All six drillships are currently being built on spec, though the UDW market features rising demand over the next half decade in Africa, Southeast Asia, the Mediterranean, and the Gulf of Mexico.
Separately, the company will build a second, harsh-environment semisubmersible UDW unit capable of drilling in waters up to 10,000 ft deep. Delivery on the $650 million unit will occur by year-end 2014. The vessel will be constructed at Hyundai Samho Shipyard, and it is fully winterized and targeted for the North Atlantic.
Seadrill’s semisubmersible contract came 30 days after the company announced its initial harsh-environment UDW semisubmersible in April. Furthermore, Seadrill negotiated a fixed-price option for a third unit and will decide whether to exercise the option in August 2012. The two semisubmersible units bring to 18 the number of newbuilds in Seadrill’s ongoing construction program.
Besides the six UDW drillships and the two harsh-environment semisubmersibles, the company is building five tender rigs and five jackups with expected delivery through 2015.
Arctic rig announcements followed news of a newly executed Rosneft/Statoil joint venture to explore Arctic waters off the Russian coast. Russian interest in offshore exploration has taken several steps forward over the last year.
The Rosneft/Statoil joint venture echoed similar agreements between Rosneft and ExxonMobil and, earlier Eni Petroleum, as Rosneft pursues stakes in oil and gas projects outside of Russia while partnering with technically advanced western firms to explore for oil and gas in Sakhalin, the Russian Arctic, and the Kara and Black seas.
Ensco also ordered a new UDW drillship in April 2012, the sixth Samsung DP3 drillship in the company’s fleet. The unit, which is scheduled for delivery in the third quarter 2014, will measure 755 ft in length and 125 ft in width and feature a 2.5-million-pound host system.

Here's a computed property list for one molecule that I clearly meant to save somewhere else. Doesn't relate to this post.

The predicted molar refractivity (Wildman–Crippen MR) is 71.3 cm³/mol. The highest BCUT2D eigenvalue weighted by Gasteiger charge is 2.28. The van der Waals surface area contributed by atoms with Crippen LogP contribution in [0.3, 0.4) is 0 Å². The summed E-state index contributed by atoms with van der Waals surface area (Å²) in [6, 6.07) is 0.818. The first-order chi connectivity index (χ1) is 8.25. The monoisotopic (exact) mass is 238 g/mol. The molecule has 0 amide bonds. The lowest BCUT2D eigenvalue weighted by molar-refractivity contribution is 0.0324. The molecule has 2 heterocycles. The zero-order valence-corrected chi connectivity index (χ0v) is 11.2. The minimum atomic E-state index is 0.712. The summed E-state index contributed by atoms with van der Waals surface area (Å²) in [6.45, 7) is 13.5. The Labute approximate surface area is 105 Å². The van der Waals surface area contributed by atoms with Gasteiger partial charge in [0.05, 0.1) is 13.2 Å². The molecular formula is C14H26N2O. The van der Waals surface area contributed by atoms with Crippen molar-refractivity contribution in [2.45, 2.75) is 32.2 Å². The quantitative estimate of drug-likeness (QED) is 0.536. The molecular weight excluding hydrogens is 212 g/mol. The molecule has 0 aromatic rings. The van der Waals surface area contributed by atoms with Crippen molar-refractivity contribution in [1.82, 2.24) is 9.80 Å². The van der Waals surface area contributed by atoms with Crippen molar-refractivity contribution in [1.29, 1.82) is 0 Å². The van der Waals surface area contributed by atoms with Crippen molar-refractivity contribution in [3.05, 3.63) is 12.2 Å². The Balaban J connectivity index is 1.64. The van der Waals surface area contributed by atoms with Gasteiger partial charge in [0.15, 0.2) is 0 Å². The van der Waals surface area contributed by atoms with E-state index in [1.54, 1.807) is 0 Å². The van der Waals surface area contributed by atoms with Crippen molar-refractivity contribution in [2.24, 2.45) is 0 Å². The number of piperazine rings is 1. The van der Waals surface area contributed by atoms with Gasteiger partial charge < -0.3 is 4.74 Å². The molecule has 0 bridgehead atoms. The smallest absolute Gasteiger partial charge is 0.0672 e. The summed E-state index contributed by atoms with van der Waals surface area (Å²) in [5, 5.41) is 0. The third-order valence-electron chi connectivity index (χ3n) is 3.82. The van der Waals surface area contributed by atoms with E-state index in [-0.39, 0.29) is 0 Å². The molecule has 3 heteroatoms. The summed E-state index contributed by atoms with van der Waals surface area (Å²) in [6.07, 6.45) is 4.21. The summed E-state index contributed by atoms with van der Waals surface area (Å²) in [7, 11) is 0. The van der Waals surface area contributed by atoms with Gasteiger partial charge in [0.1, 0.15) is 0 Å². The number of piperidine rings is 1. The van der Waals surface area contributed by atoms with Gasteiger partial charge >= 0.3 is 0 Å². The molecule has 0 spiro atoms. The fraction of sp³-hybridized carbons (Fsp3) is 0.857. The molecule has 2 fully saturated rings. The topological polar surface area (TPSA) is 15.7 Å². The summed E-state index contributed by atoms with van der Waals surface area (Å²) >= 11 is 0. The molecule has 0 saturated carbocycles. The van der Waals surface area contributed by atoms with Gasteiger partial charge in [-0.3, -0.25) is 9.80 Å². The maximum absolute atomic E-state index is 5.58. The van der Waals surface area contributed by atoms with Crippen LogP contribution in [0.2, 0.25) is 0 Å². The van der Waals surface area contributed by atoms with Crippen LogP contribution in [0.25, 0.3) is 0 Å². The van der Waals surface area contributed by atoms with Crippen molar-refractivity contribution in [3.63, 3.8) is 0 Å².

The rig incorporates amenities in a standardized design system that increases operating efficiency, including redundant offline tubular-stand building and a 164-ton, active, heave-compensating construction crane.
Not to be outdone, Diamond Offshore Drilling Inc. also announced it had ordered its fourth UDW drillship, the Ocean BlackLion. The $655 million unit, which will be built by Hyndai Heavy Industries Co. Ltd. and delivered in the fourth quarter 2014, will be capable of operating in water depths up to 12,000 ft.
The current count on global drillship construction has topped the 53-unit marker as part of a broader, 155-rig newbuild effort stretching back to the fourth quarter 2010.
Gulf Permits Still Strong
April Gulf of Mexico permits fell just two shy of the recent high of 58 in February 2012, continuing a strong run as the region shakes off the fog from the moratorium hangover.
Over the last three months, the Bureau of Ocean Energy Management has issued 161 total permits for rigs in the Gulf. April’s numbers include 13 new well permits, including eight on the shelf.
Of note, the breakdown includes 35 shallow-water permits, which implies increased interest in oil and liquids rich targets following recent acquisition and divestiture activity.
Contact the author, Richard Mason, at firstname.lastname@example.org.